Anuradha ShettyJan 24, 2012 13:16:46 IST
It seems like the disappointment will linger for a while longer. India's dream of producing the world's most affordable tablet may have taken shape, but, it'll take a while, before it fulfills its purpose - that of bringing in quality education at an affordable price to the country. An Economic Times report states that IIT-Rajasthan has rejected as many as 3,000 units of the Aakash tablets on grounds of it delivering slow performance and bad screen panels. If that hasn't proven to be a deterrent already, then there have been reports also confirming that on Saturday, this past week, the Letter of Credit (LC) that was issued to Datawind by the government expired, and at least till yesterday, it remained so. Reportedly, the government may give Datawind an extension till March, which in all probability may be the last one to come its way.
A while before it sets down to work
Rift between Datawind and the IIT isn't an unheard tale. A couple of weeks ago, Datawind was in the news for having reportedly rejected the test standards put forth by IIT for Aakash. The Canada-based company felt that the 'military-style', rugged specifications were a bit too much for the humble Aakash.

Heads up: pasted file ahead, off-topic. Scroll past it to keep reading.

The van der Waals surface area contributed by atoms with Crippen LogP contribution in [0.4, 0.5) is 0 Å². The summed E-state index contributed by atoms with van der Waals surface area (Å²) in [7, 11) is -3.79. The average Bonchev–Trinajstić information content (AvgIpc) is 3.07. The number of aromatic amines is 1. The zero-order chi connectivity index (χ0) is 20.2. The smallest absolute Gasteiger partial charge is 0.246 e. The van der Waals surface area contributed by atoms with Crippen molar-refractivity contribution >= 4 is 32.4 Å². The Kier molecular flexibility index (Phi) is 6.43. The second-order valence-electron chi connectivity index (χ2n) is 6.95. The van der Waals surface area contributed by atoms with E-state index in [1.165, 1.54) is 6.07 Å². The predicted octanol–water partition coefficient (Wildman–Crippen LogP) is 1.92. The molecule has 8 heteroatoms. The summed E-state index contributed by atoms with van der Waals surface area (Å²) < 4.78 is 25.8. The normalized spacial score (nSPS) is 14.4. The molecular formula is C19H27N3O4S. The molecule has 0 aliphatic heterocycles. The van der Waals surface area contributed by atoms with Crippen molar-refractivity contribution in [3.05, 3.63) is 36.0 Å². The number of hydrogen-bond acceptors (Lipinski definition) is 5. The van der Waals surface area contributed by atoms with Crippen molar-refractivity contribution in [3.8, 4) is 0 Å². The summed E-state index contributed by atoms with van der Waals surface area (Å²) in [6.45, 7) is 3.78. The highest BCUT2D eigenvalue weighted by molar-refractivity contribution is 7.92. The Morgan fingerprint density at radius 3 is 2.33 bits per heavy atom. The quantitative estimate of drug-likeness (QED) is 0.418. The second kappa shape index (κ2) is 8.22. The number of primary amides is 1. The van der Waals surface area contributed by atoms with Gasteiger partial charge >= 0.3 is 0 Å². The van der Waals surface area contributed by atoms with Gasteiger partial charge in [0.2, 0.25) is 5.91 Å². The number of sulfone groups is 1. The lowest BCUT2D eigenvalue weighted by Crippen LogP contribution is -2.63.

The tale of woes does not just end here. While IIT Rajasthan rejected some 3,000 units of the Aakash tablet claiming them to be less than satisfactory, they are yet to give their assent to Datawind on the 10,000 units of Aakash tablet that have been already supplied to it. An assent here would mean the release of payment for the supply. So, while IIT Rajasthan has, in its letters to the HRD ministry listed down the cons of the Aakash tablet, Datawind has refused to move further with the orders, unless they are clear in the head with the required specifications. In his statement, as quoted by this report, Datawind CEO, Suneet Singh Tuli stated, "We have taken a straight loss of about 3,000 units. Besides, payments for the supplied 10,000 units are still due. We can't supply further unless we get revised test criterion."
Even as Datawind and IIT-Rajasthan continue bickering over their differences, the ministry maintains a distance. Citing the rift as a commercial one, a ministry official was quoted by this report as saying, "Both IIT-Rajasthan and Datawind entered into a contract as commercial parties, let them sort it out."